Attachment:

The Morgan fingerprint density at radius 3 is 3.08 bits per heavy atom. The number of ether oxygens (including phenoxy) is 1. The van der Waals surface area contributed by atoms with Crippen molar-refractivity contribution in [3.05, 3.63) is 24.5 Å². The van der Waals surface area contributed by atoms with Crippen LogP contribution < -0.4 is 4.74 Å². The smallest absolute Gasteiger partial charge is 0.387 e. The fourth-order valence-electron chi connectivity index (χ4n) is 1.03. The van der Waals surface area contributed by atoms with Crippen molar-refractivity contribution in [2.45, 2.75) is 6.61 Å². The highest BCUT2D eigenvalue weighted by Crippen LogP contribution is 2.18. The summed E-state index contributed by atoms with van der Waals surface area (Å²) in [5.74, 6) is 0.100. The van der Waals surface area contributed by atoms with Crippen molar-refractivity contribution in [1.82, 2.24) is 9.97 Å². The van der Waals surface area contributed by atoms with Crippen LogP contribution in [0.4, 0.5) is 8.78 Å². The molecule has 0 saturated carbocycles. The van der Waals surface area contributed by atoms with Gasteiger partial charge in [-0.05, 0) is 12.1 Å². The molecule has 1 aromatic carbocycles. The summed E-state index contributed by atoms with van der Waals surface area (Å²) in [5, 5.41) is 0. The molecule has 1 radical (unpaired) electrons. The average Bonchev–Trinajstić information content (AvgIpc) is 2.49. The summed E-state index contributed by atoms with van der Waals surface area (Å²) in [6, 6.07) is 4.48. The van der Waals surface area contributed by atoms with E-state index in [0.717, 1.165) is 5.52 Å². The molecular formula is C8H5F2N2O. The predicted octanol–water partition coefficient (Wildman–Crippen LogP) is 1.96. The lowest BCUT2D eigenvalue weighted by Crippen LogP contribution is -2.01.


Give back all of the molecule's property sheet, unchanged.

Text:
The Morgan fingerprint density at radius 3 is 3.08 bits per heavy atom. The number of ether oxygens (including phenoxy) is 1. The van der Waals surface area contributed by atoms with Crippen molar-refractivity contribution in [3.05, 3.63) is 24.5 Å². The van der Waals surface area contributed by atoms with Crippen LogP contribution < -0.4 is 4.74 Å². The smallest absolute Gasteiger partial charge is 0.387 e. The fourth-order valence-electron chi connectivity index (χ4n) is 1.03. The van der Waals surface area contributed by atoms with Crippen molar-refractivity contribution in [2.45, 2.75) is 6.61 Å². The highest BCUT2D eigenvalue weighted by Crippen LogP contribution is 2.18. The summed E-state index contributed by atoms with van der Waals surface area (Å²) in [5.74, 6) is 0.100. The van der Waals surface area contributed by atoms with Crippen molar-refractivity contribution in [1.82, 2.24) is 9.97 Å². The van der Waals surface area contributed by atoms with Crippen LogP contribution in [0.4, 0.5) is 8.78 Å². The molecule has 0 saturated carbocycles. The van der Waals surface area contributed by atoms with Gasteiger partial charge in [-0.05, 0) is 12.1 Å². The molecule has 1 aromatic carbocycles. The summed E-state index contributed by atoms with van der Waals surface area (Å²) in [5, 5.41) is 0. The molecule has 1 radical (unpaired) electrons. The average Bonchev–Trinajstić information content (AvgIpc) is 2.49. The summed E-state index contributed by atoms with van der Waals surface area (Å²) in [6, 6.07) is 4.48. The van der Waals surface area contributed by atoms with E-state index in [0.717, 1.165) is 5.52 Å². The molecular formula is C8H5F2N2O. The predicted octanol–water partition coefficient (Wildman–Crippen LogP) is 1.96. The lowest BCUT2D eigenvalue weighted by Crippen LogP contribution is -2.01.